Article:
Researchers Discovered Something About Millennial Men

It's often presumed that millennials care more about gender equality than their parents' generation. But that presumption is questionable when it comes to millennial men, at least according to a recent PLoS One​ study.

A majority of millennial men failed to see women as equals, according to the study, which looked at how college biology students viewed their classmates’ intelligence and achievements, the Harvard Business Review reported.

Among the findings:

  • In every biology class surveyed, a man was seen as the most celebrated student, even in instances where women earned significantly better grades.
  • Men were also found to overestimate the intelligence of their male classmates over that of female ones.
  • Men continued exaggerating their assessments of the male peers, despite unequivocal evidence that their female peers were performing better.
  • Women, conversely, weren't found to display a bias: Their assessments of fellow classmates tended to be spot-on.

The National Institutes of Health researchers pointed out that female STEM (science, technology, engineering, and mathematics) majors drop out at significantly higher rates than their male counterparts.

"The reasons for this difference are complex, and one possible contributing factor is the social environment women experience in the classroom," they wrote.

Still, scores of men are under the impression that they've become the target of reverse sexism. Conservative columnist John Hawkins ranted in Town Hall last year:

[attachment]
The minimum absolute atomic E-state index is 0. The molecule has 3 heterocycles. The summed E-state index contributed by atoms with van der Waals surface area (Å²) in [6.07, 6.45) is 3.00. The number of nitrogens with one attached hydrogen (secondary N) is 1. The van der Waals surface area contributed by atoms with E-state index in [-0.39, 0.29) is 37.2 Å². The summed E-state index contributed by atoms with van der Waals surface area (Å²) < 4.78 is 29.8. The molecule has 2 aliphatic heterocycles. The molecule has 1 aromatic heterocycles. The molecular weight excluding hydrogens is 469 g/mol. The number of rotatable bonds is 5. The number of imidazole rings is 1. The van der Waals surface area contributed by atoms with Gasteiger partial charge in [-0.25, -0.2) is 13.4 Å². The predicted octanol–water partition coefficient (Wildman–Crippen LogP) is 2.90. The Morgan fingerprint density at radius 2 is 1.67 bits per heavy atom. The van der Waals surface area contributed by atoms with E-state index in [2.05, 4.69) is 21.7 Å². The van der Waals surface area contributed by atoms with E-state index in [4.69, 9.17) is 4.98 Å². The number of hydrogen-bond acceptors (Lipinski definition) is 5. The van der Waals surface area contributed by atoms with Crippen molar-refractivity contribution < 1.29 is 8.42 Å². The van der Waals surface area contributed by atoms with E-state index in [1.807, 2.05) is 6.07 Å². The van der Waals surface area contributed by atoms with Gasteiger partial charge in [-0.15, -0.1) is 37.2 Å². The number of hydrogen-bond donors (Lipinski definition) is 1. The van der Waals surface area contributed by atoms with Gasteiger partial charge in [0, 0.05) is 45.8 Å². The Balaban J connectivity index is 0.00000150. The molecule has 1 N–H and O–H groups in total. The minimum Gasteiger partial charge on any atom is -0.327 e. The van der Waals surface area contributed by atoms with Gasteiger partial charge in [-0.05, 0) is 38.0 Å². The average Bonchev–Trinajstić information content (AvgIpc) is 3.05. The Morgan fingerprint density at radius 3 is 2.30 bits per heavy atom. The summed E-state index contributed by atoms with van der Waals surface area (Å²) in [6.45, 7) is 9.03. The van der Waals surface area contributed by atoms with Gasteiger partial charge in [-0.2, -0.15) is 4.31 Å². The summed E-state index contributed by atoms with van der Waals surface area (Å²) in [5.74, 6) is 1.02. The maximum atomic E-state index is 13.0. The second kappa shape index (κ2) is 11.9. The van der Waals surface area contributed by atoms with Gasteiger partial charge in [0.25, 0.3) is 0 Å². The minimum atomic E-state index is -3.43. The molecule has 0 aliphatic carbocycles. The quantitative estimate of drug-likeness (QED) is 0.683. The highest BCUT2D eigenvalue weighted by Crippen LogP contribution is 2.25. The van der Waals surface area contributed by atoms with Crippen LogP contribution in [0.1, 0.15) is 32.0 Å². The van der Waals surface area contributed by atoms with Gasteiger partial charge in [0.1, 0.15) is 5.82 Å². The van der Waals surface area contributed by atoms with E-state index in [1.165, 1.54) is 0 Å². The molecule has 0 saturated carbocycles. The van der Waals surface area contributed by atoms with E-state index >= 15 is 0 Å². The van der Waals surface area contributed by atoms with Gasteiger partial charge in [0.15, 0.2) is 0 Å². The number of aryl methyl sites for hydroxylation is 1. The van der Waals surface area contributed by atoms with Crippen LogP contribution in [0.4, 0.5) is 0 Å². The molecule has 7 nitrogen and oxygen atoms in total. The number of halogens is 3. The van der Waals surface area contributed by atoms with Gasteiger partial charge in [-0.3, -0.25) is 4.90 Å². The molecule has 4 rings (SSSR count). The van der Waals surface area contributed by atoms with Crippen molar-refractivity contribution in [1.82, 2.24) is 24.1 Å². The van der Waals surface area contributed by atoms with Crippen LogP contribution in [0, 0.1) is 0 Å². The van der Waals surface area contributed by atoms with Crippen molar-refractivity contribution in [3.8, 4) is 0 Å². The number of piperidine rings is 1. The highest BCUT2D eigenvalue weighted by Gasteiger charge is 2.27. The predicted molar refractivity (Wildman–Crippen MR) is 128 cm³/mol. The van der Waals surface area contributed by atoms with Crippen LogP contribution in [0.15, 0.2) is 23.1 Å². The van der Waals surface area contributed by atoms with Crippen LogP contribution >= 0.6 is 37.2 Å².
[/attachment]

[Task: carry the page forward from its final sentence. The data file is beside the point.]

"Men have it rougher in America than most people realize. In part, that’s because they’re one of the few groups (along with white people, conservatives, and Christians) it’s cool to crap on at every opportunity. In case you haven’t noticed, there’s a nonstop assault on masculinity in America."

More recently, "Game of Thrones" star Kit Harington, who plays Jon Snow, came under fire for revealing what he feels is a "double standard" in Hollywood:

"I like to think of myself as more than a head of hair or a set of looks. It's demeaning. At some points during photo shoots when I'm asked to strip down, I felt that. If I felt I was being employed just for my looks, I'd stop acting."

But research has confirmed the reality of gender bias against women. A staggering 90 percent of women reported experiencing gender harassment in the workplace, a 2010 University of Michigan study found. The results suggest that such harassment had the purpose of driving women out of jobs and not the generally assumed motivation of trying to draw women into relationships.

"One could argue that, in these instances, 'sexual harassment is used both to police and discipline the gender outlaw: the woman who dares to do a man’s job is made to pay,'" the researchers wrote, quoting an article by Katherine M. Franke, an associate professor of law at the University of Arizona College of Law.

As for millennial men specifically, they have been less accepting of female leaders than their older male counterparts, according to a 2014 survey of more than 2,000 adults residing in the United States, the Harvard Business Review reports.

It's not all bad: Millennial men predicted their wives would have careers equal to theirs at rates higher than those of Gen X or baby boomer men. Still, half of them said their careers would take priority over their partners'. Three-fourths of women, on the other hand, said their careers would be at least as important as their husbands'.

Maybe The Atlantic needs to rethink this 2013 headline.